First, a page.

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(8)

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⎟

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c

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l

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(10)

∑∑∑∑∑∑

======

++

=

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d

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c

iij

m

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n

j

r

k

s

l

dl

j

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000000

(11)

0

00 00

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⎤

⎢

⎣

⎡

⎟

⎠

⎞

⎜

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−

∑∑ ∑∑

== ==

++

m

i

n

j

r

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s

l

dl

j

ck

ikl

d

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c

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(12)

22

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00

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),( yxayxayxayxayxayxayxayxayxayxZ

jiij

++++++++=

)

(13)

WEBIST 2008 - International Conference on Web Information Systems and Technologies

186

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yxyxyxyxyxyxyxyxyx

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yxyxyxyxyxyxyxyxyx

yxyxyxyxyxyxyxyxyx

Figure 2: Matrix system generated from solving Equation 12 considering a simple case of r = s = 2.

∑∑

==

++++++

=

m

i

n

j

rcrl

j

sdivcsdivl

ilc

yxx

00

)1(mod)1(mod)1()1(

(14)

∑∑

==

++

=

m

i

n

j

rl

j

sdivl

iijl

yxzb

00

)1(mod)1(

(15)

Table 1: Classes of elevations and relative percentage of

the points, in each class, considering the DEM data of the

State of Minas Gerais. The classes are intervals of 200m,

from 0 to 2,900m.

Classes of

elevation (m)

Number of

points

Percentage

of point in a

class (%)

Accumulated

percentage of

points at classes

(%)

0001 – 200 5,055 0,69986 0.6999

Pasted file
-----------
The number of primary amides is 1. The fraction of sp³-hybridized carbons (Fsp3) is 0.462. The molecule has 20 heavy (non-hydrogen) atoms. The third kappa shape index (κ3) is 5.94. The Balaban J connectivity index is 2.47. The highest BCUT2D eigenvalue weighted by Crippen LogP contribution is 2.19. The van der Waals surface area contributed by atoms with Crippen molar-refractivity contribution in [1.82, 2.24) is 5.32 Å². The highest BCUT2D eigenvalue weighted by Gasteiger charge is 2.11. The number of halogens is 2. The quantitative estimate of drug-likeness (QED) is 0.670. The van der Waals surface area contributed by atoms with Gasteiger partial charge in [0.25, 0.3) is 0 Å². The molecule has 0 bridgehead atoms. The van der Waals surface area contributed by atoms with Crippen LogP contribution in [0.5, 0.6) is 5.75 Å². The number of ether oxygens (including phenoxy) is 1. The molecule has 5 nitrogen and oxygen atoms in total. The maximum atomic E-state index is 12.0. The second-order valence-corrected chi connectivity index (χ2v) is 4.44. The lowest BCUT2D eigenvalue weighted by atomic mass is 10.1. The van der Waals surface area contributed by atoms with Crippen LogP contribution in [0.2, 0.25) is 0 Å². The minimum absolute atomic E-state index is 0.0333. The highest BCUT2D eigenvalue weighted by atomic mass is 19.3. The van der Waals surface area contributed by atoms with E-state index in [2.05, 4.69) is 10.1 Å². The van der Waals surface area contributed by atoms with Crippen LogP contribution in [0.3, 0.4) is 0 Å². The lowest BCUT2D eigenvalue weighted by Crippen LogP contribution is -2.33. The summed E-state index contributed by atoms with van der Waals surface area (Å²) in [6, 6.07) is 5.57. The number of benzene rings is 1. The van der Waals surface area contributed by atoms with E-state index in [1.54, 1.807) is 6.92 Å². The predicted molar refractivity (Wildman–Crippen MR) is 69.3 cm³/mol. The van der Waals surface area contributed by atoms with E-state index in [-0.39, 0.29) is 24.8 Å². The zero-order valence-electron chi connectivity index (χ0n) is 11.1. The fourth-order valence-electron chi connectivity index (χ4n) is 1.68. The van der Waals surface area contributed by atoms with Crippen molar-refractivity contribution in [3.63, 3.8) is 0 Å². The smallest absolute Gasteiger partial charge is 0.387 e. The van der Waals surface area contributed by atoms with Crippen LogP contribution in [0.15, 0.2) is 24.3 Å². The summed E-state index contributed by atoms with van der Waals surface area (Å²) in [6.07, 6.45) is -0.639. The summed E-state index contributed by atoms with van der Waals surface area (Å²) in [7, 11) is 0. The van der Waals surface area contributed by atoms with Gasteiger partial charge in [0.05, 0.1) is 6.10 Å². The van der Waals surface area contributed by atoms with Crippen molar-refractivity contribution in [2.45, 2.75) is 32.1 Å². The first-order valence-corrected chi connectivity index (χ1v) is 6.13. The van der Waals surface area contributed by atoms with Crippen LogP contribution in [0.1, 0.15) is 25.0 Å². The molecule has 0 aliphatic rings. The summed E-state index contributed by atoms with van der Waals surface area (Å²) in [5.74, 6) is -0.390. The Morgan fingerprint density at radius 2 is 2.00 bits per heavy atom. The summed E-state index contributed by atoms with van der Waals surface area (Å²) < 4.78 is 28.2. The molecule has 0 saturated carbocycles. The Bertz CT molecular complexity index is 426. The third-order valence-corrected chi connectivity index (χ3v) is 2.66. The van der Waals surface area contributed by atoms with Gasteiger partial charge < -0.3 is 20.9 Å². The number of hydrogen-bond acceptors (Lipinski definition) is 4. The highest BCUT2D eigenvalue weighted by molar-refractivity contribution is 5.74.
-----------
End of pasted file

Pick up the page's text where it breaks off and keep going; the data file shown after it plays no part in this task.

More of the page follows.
0201 – 400 48,866 6.76538 7.4652

0401 – 600 127,776 17.6903 25.1555

0601 – 800 249,762 34.57899 59.7345

0801 – 1000 226,481 31.3558 91.0903

1001 – 1200 36,246 5.01818 96.1085

1201 – 1400 22,334 3.09209 99.2006

1401 – 1600 4,482 0.62053 99.8211

1601 – 1800 811 0.11228 99.9334

1801 –2000 331 0.04582 99.9792

2001 – 2200 99 0.0137 99.9929

2201 – 2400 24 0.00333 99.9963

2401 – 2600 16 0.00221 99.9985

2601 – 2800 10 0.00139 99.9999

2801 – 3000 1 0.00014 100.0000

Σ

722,294 100.00000 –

The DEM with 1,400,749 points has only

722,294 points into the state of Minas Gerais, the

others points are outside the state area. Using all the

points representing the landform attributes of the

state and by using Equations 14 and 15 we estimate

the polynomial coefficients for representing the

landform attributes of the state of Minas Gerais.

Since the time to estimate such a polynomial in high

degree needs great computer power and a long time

of processing, we compute only a small sample, for r

= s = 2, 3, 10 and 20. The processing was done by a

usual PC machine with Intel Pentium 4 processor,

running Windows XP.

The processing times in seconds t(s) and the

regression coefficient R

2

of the adjusted polynomial

of degrees r in x and s in y, with r = s, are presented

in Table 2.

Table 2: Processing times in seconds t(s) and R2 for the

adjusted polynomial of degree r in x and degree s in y,

with r = s.

r = s t(s) R

2

2 28 0.41547

3 86 0.47168

10 4,746 0.60450

20 62,675 0.64767

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With the values from Table 2 and by using

polynomial regression, we get Equation 16 and

Equation 17 that estimate the time t(s) and R

2

,

respectively, with r = s.

sssst 93.16805.87764.11)(

23

+−=

,

R

2

= 1.0

(16)

354.0)ln(102.0)(

2

+= ssR

,R

2

= 0.9983

(17)

Figure 3: Processing time estimative.

Figure 4: Estimated error.

From Equation 16 and Equation 17 we simulated

the time processing in second t(s), and the

coefficient of regression R

2

, to adjusted a

polynomial to represent the landform attributes for r

= s, varying from 30 to 500 degree, as shown on

Table 3. As an example, for r = s = 500, using the

PC machine previously described, the polynomial

representing the state of Minas Gerais, will be

adjusted with R

2

=0.988 and will need 45.9 years to

generate the coefficients.

Table 3: Processing time in seconds t(s) and R

2

for the

polynomial of degree r in x and s in y, r = s, from 30 to

500 degrees.

r=s t(s) R

2

r=s t(s) R

2

30 244,351 0.70102 225 129,630,416 0.9065

40 620,373 0.73037 250 178,414,108 0.9173

60 2,237,780 0.77172 300 309,844,179 0.9359

80 5,479,562 0.80107 350 493,777,001 0.9516